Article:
“Now that ‘Ron’ and I are living together, I have to divulge certain information on a need to know basis. More specifically, if I have diarrhea. These times I have had to explain, ‘You may not want to go in there for a while.’ The weird thing is, 15 minutes or so after telling him such, Ron initiates sex. I find it gross and confusing. He knows how uncomfortable I feel as it is. This has happened four times so far. He denies a pattern or that it’s unusual. Am I the one being weird about this?”
Keep reading »
Breaking news: According to The New York Post, all those sexy, mountain man beards you’ve seen parading around the trendiest parts of Brooklyn, Portland, Nashville, Austin and the like, are — GASP! – fake, fake fake. Plastic surgeon Dr. Jeffrey Epstein, who performs facial hair transplants for $8,500 a pop says that his beard-enhancing services have increased markedly in recent years He’s gone from performing a handful a year to three a week!
“Brooklyn is probably the nucleus of the trend, it’s the hipster ‘look’ guys want. If you have a spotty beard, and you let it grow out, it looks sloppy, clients want full beards because it’s a masculine look. Beards are an important male identifier,” Epstein explained. Keep reading »
What to say, oh, what to say about an anonymous Thought Catalogue essay that starts, “From the beginning we knew our relationship looked like a cliché—perhaps plucked from a boring episode of ‘Mad Men.’ You, my 21-year-old millennial intern, me, your 30-something married boss with two kids”?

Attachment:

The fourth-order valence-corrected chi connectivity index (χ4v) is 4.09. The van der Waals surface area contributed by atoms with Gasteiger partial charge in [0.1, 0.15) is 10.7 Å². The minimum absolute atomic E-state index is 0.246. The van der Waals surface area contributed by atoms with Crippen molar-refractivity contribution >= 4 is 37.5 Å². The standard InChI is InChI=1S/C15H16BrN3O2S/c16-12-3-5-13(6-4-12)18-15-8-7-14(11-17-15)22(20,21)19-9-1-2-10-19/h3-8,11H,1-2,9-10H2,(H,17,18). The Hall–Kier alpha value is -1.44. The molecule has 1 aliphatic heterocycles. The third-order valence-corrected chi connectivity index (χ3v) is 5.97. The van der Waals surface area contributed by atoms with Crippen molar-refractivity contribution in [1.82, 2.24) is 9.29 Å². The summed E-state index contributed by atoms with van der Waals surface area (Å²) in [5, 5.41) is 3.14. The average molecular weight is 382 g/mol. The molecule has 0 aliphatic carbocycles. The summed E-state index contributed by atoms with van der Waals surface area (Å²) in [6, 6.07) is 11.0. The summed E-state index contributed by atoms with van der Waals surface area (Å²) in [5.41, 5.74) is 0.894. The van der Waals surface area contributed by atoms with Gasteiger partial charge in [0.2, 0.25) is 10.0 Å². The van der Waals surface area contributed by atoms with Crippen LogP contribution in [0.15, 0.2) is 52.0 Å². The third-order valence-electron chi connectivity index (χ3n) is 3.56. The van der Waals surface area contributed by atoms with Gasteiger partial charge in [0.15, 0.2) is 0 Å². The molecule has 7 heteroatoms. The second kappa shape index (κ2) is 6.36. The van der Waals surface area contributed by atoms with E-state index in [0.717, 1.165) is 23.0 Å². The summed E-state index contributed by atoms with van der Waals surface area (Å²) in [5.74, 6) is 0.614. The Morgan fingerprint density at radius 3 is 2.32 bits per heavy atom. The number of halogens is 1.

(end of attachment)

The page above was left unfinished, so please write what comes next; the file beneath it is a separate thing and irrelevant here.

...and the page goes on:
“To The Millennial I Left For My Wife (And 8 Parting Words Of Advice)” is a hate-read from the first line. Sadly, it only gets much, much more hate-able as it goes on. I don’t mean to spoil the surprise for you, but this wannabe modern day Don Draper leaves his wife and two kids for his millennial intern. They have a few great “magical” and “addictive” weeks together “dancing on the dock of a river” and stealing kisses in an elevator. But soon, everything goes to hell in a hand basket. Why? Oh, because “serious differences emerged from the shadows” and “common backgrounds also forged common problems.” God, I HATE when that happens. Keep reading »